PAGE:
Background: Since Kenya began scaling up oral PrEP in May 2017, uptake has been slower than expected among adolescent girls and young women (AGYW), and overall continuation rates consistently low. Stigma was documented as a substantial barrier during clinical trials, hence understanding how PrEP-related stigma is experienced in routine service delivery is critical to improve PrEP outcomes. The Jilinde project, funded by the Bill & Melinda Gates Foundation, provides PrEP to female sex workers (FSW), men who have sex with men (MSM) and AGYW. This abstract describes how stigma is manifested and its impact on PrEP uptake and continuation.
Methods: Between October 2017 and November 2018, qualitative data were collected from 222 respondents via 22 focus group discussions (FGD) and 30 in-depth interviews: 86 AGYW, 12 parents of AGYW, 10 male partners of AGYW, 36 MSM, 28 FSW, 29 health care providers, and 20 peer educators. All interviews and FGDs were audio-recorded, transcribed and translated, then thematically analyzed.
Results: Stigma negatively influenced PrEP uptake and continuation among AGYW, FSW and MSM, who self-stigmatized and were stigmatized by others. Stigma was manifested through stereotypes, prejudice, and discrimination by peers, sexual partners, family, health care providers, and the community. For MSM and FSW, PrEP-related stigma was intertwined with identity stigma, while for AGYW it was manifested through stigma toward sexual behavior. Some health providers equated giving PrEP to these populations to promoting immorality. All individuals disguised their PrEP use since it was associated with ''recklessness''. PrEP users were labelled as promiscuous and subjected to similar stigma associated with being HIV-positive. Consequently, PrEP use was hampered by: fear of violence and rejection by an intimate partner, family or community members; discrimination by providers; loss of ''business''; reputational damage; and shame.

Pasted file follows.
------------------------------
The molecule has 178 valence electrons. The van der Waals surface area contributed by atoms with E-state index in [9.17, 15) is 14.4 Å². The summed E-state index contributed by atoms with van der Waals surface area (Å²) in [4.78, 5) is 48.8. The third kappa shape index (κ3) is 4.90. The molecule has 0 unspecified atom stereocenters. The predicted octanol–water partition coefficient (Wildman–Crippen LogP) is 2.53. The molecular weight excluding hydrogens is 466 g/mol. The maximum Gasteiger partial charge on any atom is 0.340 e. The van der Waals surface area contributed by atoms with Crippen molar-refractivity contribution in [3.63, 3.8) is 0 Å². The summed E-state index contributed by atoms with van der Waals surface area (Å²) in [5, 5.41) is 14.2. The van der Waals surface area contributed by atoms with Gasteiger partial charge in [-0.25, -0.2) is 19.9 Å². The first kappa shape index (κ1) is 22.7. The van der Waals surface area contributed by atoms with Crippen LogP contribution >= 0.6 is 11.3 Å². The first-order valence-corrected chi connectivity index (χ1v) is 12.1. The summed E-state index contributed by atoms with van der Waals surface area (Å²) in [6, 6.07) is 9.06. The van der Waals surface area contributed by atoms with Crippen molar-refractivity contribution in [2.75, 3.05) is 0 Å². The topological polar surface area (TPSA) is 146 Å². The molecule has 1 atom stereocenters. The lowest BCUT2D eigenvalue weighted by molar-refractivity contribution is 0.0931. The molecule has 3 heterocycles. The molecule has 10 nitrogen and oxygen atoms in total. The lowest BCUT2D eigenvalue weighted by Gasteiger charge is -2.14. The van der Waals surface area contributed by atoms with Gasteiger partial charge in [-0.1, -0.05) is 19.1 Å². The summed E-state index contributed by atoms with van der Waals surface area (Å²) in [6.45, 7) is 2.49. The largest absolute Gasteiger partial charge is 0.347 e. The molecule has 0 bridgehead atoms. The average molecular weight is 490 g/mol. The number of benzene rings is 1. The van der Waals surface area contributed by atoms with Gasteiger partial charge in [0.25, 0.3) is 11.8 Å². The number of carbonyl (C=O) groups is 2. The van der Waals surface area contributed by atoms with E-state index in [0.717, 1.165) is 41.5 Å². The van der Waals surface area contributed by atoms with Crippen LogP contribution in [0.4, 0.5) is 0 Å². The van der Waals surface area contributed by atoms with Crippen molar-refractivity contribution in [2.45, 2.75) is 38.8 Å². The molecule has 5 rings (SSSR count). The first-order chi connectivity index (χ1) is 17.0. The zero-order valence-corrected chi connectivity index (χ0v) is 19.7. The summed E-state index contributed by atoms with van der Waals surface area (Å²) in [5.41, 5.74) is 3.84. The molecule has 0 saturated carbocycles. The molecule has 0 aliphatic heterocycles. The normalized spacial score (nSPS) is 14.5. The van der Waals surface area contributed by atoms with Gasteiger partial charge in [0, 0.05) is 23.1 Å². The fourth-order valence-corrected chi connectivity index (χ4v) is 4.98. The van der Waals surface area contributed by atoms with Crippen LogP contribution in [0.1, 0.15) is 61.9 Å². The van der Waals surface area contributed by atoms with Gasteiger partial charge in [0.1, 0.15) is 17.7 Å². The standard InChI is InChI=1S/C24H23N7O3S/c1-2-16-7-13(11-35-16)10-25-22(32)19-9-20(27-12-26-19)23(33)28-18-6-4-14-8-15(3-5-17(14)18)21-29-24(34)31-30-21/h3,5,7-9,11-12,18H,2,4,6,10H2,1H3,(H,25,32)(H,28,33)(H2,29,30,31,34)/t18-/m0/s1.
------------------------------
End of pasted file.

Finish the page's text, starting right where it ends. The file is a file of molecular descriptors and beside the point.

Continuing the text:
Conclusions: Stigma remains a critical barrier to PrEP use among priority communities in Kenya and was directed towards the product, clients'' behavior and identity. While stigma was manifested differently for diverse populations, results were similar in terms of PrEP uptake and continuation. Health care providers and communities should be prioritized in stigma interventions to improve uptake and optimize the outcomes of PrEP.